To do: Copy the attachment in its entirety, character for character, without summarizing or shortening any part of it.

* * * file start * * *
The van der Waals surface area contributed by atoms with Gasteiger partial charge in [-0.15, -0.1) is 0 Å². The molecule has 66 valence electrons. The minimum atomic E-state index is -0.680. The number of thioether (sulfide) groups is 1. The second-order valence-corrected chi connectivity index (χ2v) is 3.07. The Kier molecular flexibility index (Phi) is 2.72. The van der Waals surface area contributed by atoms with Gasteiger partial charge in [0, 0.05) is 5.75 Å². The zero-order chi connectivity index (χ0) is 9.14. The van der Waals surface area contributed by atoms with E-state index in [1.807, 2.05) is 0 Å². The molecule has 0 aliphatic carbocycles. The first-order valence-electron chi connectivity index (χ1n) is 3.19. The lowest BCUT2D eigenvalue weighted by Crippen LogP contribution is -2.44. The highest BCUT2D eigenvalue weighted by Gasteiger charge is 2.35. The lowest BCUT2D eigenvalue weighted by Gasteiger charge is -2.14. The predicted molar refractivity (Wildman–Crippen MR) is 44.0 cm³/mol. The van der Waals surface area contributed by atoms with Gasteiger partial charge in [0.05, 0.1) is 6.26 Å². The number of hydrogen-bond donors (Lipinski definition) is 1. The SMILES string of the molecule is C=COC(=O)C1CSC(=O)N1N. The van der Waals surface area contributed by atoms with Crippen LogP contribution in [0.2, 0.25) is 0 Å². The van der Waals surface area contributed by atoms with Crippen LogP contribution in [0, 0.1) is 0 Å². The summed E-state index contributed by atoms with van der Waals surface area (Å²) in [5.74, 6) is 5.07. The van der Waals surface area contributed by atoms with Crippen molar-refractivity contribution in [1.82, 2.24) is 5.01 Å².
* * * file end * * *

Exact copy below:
The van der Waals surface area contributed by atoms with Gasteiger partial charge in [-0.15, -0.1) is 0 Å². The molecule has 66 valence electrons. The minimum atomic E-state index is -0.680. The number of thioether (sulfide) groups is 1. The second-order valence-corrected chi connectivity index (χ2v) is 3.07. The Kier molecular flexibility index (Phi) is 2.72. The van der Waals surface area contributed by atoms with Gasteiger partial charge in [0, 0.05) is 5.75 Å². The zero-order chi connectivity index (χ0) is 9.14. The van der Waals surface area contributed by atoms with E-state index in [1.807, 2.05) is 0 Å². The molecule has 0 aliphatic carbocycles. The first-order valence-electron chi connectivity index (χ1n) is 3.19. The lowest BCUT2D eigenvalue weighted by Crippen LogP contribution is -2.44. The highest BCUT2D eigenvalue weighted by Gasteiger charge is 2.35. The lowest BCUT2D eigenvalue weighted by Gasteiger charge is -2.14. The predicted molar refractivity (Wildman–Crippen MR) is 44.0 cm³/mol. The van der Waals surface area contributed by atoms with Gasteiger partial charge in [0.05, 0.1) is 6.26 Å². The number of hydrogen-bond donors (Lipinski definition) is 1. The SMILES string of the molecule is C=COC(=O)C1CSC(=O)N1N. The van der Waals surface area contributed by atoms with Crippen LogP contribution in [0.2, 0.25) is 0 Å². The van der Waals surface area contributed by atoms with Crippen LogP contribution in [0, 0.1) is 0 Å². The summed E-state index contributed by atoms with van der Waals surface area (Å²) in [5.74, 6) is 5.07. The van der Waals surface area contributed by atoms with Crippen molar-refractivity contribution in [1.82, 2.24) is 5.01 Å².